A final analysis of data after 11 years of follow-up in the European Randomised Study of Screening for Prostate Cancer (ERSPC) shows a highly statistically significant benefit of PSA screening for reducing prostate cancer mortality.
Atlanta-A final analysis of data after 11 years of follow-up in the European Randomised Study of Screening for Prostate Cancer (ERSPC) shows a highly statistically significant benefit of PSA screening for reducing prostate cancer mortality.
The recently published results (N Engl J Med 2012; 15:366:981-90) confirm data from an interim analysis for 9 years of follow-up (N Engl J Med 2009; 360:1320-8). However, with longer follow-up, the benefits of screening increased, according to data presented at a late-breaking session at the AUA annual meeting in Atlanta.
In the final analysis, there were 462 prostate cancer deaths in the control arm, representing 8.6% of detected cancers and 0.52% of all control men. In the screening arm, there were 299 prostate cancer deaths, translating to 4.3% of detected cancers and 0.4% of the men.
The absolute risk reduction of prostate cancer mortality by screening was 1.07/1,000 men randomized, up 30% from the earlier analysis, and there were also reductions from the interim to the final analysis in both the number of men needed to invite to screen to avoid one man dying from prostate cancer (1,410 to 936) and the number needed to diagnose (48 to 33).
All of these numbers are likely to change with additional follow-up. Nevertheless, longer follow-up is needed to assess the effect of PSA-based screening, said Dr. Roobol.
'Screening needs to be individualized'
"It is obvious from the ERSPC data that some men will benefit from PSA-based screening, but some men will not and might be harmed due to unnecessary testing, overdiagnosis, and overtreatment of potentially indolent disease. It is also obvious that screening on the basis of the PSA test needs to be individualized. In other words, there is no indication for a population-based program," she commented.
"Currently, the situation for men who consider having a PSA test remains unchanged. The outcome needs to be balanced against the number of screens, biopsies, and potential risks of overdiagnosis. Men who decide to be PSA tested should make this decision on the basis of balanced information."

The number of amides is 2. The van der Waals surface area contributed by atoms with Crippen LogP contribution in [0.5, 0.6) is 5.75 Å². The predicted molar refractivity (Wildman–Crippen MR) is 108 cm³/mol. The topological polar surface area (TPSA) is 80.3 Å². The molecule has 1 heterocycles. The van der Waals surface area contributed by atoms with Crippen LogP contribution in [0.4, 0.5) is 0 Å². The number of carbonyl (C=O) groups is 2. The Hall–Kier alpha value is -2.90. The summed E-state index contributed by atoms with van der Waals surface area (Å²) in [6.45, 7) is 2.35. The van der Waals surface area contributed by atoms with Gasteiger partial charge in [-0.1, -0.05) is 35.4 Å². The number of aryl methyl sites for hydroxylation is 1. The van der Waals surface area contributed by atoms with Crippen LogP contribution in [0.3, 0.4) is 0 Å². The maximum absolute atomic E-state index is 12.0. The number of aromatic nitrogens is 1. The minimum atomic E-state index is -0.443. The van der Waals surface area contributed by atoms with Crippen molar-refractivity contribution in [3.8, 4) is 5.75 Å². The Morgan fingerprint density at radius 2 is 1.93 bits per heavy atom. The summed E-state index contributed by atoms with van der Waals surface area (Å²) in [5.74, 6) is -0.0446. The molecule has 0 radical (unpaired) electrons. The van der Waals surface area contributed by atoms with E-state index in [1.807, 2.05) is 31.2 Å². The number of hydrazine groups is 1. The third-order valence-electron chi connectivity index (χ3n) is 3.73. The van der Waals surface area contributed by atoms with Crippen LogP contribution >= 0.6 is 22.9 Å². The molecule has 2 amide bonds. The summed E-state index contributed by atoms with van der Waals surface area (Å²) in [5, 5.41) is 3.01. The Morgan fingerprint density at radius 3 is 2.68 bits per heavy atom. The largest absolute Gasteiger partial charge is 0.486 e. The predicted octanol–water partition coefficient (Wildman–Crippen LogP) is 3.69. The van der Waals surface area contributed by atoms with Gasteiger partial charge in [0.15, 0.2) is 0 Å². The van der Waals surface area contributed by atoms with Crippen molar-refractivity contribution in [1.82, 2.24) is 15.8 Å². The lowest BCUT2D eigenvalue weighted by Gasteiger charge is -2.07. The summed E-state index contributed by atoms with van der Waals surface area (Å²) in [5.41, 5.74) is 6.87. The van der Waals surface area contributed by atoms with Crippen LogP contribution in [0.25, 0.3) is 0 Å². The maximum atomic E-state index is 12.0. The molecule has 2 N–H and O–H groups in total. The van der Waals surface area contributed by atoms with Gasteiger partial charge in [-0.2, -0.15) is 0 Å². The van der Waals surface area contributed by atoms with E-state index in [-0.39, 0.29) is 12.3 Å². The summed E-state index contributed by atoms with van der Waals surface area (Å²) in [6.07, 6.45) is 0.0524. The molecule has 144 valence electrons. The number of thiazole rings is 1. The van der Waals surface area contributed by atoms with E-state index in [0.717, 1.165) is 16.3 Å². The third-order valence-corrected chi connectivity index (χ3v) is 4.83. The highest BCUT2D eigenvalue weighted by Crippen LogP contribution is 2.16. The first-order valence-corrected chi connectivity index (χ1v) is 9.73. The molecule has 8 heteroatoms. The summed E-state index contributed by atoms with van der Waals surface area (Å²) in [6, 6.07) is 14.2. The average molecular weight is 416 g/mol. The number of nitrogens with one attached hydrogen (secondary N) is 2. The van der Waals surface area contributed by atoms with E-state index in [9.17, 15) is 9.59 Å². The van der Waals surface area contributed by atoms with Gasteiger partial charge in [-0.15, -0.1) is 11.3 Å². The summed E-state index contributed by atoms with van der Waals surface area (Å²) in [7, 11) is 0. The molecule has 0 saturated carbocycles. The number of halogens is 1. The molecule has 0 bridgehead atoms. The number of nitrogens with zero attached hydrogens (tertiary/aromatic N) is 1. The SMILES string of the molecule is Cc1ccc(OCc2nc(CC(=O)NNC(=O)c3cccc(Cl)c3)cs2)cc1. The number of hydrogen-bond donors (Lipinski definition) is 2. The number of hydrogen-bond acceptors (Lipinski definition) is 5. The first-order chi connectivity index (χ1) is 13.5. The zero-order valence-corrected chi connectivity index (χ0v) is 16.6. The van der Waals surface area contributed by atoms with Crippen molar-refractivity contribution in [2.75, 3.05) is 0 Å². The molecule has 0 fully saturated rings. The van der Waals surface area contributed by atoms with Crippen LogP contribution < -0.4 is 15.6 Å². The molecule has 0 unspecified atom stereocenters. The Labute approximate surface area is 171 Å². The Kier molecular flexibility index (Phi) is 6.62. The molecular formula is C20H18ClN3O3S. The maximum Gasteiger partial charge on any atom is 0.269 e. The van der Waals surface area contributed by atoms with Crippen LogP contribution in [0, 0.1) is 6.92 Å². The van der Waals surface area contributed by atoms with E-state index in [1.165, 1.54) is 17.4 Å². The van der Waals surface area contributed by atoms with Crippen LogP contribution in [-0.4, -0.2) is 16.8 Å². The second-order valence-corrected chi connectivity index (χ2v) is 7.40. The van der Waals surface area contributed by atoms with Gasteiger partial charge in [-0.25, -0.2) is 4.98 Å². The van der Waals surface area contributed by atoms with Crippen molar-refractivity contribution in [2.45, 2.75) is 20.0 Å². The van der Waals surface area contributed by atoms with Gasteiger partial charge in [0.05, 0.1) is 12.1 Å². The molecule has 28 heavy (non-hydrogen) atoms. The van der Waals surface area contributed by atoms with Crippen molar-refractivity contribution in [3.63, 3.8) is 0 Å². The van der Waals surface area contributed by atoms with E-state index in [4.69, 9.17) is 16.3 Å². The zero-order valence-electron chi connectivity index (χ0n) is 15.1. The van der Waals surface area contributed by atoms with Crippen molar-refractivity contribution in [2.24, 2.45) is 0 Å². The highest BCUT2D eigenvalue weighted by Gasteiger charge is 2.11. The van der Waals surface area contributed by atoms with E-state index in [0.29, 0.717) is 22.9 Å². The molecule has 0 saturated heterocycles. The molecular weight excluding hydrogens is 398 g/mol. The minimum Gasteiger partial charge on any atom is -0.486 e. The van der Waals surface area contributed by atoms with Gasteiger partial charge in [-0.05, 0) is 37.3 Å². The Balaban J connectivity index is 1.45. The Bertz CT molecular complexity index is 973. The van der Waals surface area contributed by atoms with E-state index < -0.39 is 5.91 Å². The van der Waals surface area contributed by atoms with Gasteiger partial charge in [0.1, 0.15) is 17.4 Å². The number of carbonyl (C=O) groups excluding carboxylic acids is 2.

The ERSPC is a multicenter trial including eight centers and randomizing men ages 50 to 75 years to screening or a control arm. The final analyses excluded data from one center where there was short follow-up.
There were 182,160 men randomized, including 162,388 within a predefined core age group of 55 to 69 years; 72,891 men were in the screening group and 89,352 were randomized to control (145 patients died during the randomization process). PSA screening was conducted every 2 years at one center and otherwise every 4 years. In the final analysis, the average number of screening tests per patient was 2.3.
According to the protocol, lateralized sextant biopsy would be performed in men in the screening group whose PSA was ≥3.0 ng/mL. Biopsy had a positive predictive value of 24%.
In the final analysis, the incidence of prostate cancer in the screening and control arms was 9.6% and 6.0%, respectively, both up from the previous analysis (8.2% and 4.8%, respectively). The excess incidence of prostate cancer in the screening versus control arm was 35 per 1,000 men, nearly the same as previously reported, and due mainly to detection of low-risk cancers (T1-T2 with Gleason 6), which represented 60% of screening group prostate cancers and 42% of those in the control arm.
Incidence of cancers that were high risk (any stage with Gleason 8-10 or T4) or advanced at diagnosis was lower in the screening group than in the control arm (10% vs. 20.4%, respectively).
"Now, we are continuing to work on the basis of the unique ERSPC dataset. For the study group, the question is not if to screen, but how and who should be screened," Dr. Roobol said.